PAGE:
A church in Lansdale, Pennsylvania, is opening its doors to conversation with those who took issue with a message posted outside of the chapel, which read “Black Lives Mater.”
The sign was put up following the June 17 shooting at a historically black church in Charleston, South Carolina. Nine black people were killed in the attack, which is thought to have been carried out by a white supremacist.
The sign was inspired by conversations among the congregation following the shooting.
Trinity Lutheran Church frequently posts inspirational, spiritual and motivational messages outside its chapel.
The “Black Lives Matter” sign drew unexpected controversy.
“I was very, very surprised by the reaction,” Pastor Paul Lutz told WFMZ.
"It seems like the sign brought up some really intense feelings from people in our community," Family Ministry pastor Dane Skilbred said.
After the sign was posted, “a police officer in Texas was killed. And then, that weekend, the folks in Minnesota, at the state fair, started saying some nasty things,” Lutz said. “Lots of people made the assumption we were supporting those terrible, destructive, evil things, and we weren't.”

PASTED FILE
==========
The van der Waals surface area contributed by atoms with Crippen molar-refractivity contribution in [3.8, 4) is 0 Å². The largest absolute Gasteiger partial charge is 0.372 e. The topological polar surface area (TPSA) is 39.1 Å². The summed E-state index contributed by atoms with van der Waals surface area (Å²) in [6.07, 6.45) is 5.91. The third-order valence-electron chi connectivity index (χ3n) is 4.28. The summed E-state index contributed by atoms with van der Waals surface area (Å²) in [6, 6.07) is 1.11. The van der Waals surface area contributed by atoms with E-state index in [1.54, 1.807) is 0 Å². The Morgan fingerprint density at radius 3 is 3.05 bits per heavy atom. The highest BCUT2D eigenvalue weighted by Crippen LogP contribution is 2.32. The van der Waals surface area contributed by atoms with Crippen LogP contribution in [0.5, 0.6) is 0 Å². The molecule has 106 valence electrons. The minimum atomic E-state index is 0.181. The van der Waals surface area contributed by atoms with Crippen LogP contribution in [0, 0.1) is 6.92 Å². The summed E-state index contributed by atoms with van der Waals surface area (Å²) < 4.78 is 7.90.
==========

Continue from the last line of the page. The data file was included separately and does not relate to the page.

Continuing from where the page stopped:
The church began receiving phone calls, emails and criticism on social media for displaying the message.
Others said the church should support all lives. While the phrase “All Lives Matter” is a common retort to the Black Lives Matter movement, it has been criticized for being used as a tool to silence those who highlight the distinctive and disproportionate problems faced by black Americans.
“Black Lives Matter is not to say white lives don't matter, or blue lives don't matter, but at this point in time, these are the lives, the house on fire that needs our attention," Lutz said.
Reddit user GeekAesthete summarized the opposition to the “All Lives Matter” phrase in an often repeated response. He wrote, according to Fusion: “Imagine that you’re sitting down to dinner with your family, and while everyone else gets a serving of the meal, you don’t get any. So you say ‘I should get my fair share.’ And as a direct response to this, your dad corrects you, saying, ‘everyone should get their fair share.’”
Lutz, responding to criticism of the church getting involved with social issues, said that churches have always done that, adding, “Feeding hungry people is a social and political issue.”
The sign outside the church now reads: “We heard you. Can we talk?” and coincides with a forum scheduled for Sept. 9 to discuss the issue with representatives of Black Lives Matter.